Why the delay? For one thing, it might be that the mayor was waiting to see if the papers would bother to recall Gerry Adams, late of the IRA, and his visit to Giuliani's City Hall in the fall of 1994, when the mayor took the unusual step of presenting Adams with one of those crystal apples that mayors bestow only on visiting foreign dignitaries of whom they wholeheartedly approve (Giuliani also, at that time, chided President Clinton for not meeting publicly with Adams). Anyway, the papers didn't recall the Adams meeting, and by the time the mayor started blasting away at the president, the machinery of his government was enlisted in the crusade: Police Commissioner Howard Safir held a press conference with other elected and appointed officials blasting the deal and later held one with law-enforcement people and their relatives who'd been injured by FALN bombs.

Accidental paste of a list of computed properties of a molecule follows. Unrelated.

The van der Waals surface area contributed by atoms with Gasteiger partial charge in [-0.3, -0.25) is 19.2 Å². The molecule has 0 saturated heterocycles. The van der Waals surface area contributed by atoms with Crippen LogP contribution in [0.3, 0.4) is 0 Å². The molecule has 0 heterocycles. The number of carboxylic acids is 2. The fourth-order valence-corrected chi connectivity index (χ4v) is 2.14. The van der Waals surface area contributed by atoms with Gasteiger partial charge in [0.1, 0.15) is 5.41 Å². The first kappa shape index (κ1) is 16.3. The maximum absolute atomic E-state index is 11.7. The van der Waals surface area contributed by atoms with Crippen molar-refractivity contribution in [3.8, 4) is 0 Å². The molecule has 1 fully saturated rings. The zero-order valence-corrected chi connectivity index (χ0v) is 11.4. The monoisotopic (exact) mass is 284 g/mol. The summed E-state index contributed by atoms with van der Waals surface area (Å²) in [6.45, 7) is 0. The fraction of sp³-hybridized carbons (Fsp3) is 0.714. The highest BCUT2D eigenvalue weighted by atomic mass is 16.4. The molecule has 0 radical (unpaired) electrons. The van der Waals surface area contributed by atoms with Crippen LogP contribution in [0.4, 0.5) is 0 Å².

Maybe, also, Giuliani was emboldened by the Post, which, as we've noted, had been slow on the uptake as the story broke but launched it into hyper-space mode the instant it was revealed that law-enforcement agencies in the Clinton administration opposed the clemency. During the month following Clinton's announcement, the Post's overwhelming obsession with this story became evident; the paper ran something like four times the number of stories the Times ran. The News, too, kept the motor humming, but many of its stories -- since the News employs a few leaners à gauche like Juan Gonzales and Lars-Eric Nelson and, to boot, actually makes an attempt to represent the viewpoints of Latino New Yorkers -- were not anti-Clinton. Most of the Post's coverage, by contrast, consisted of blood screeds, with even the straighter news stories packaged in that inimitable Post way of being technically "objective" without really being objective at all. The paper ran more than a dozen editorials on the subject -- even going so far as to heap calumny upon Pat Moynihan, the one Democrat the paper has sort of occasionally liked over the years, and who opposed clemency (!) but is evidently an unforgivable Clinton-enabler -- along with a large number of opinion columns.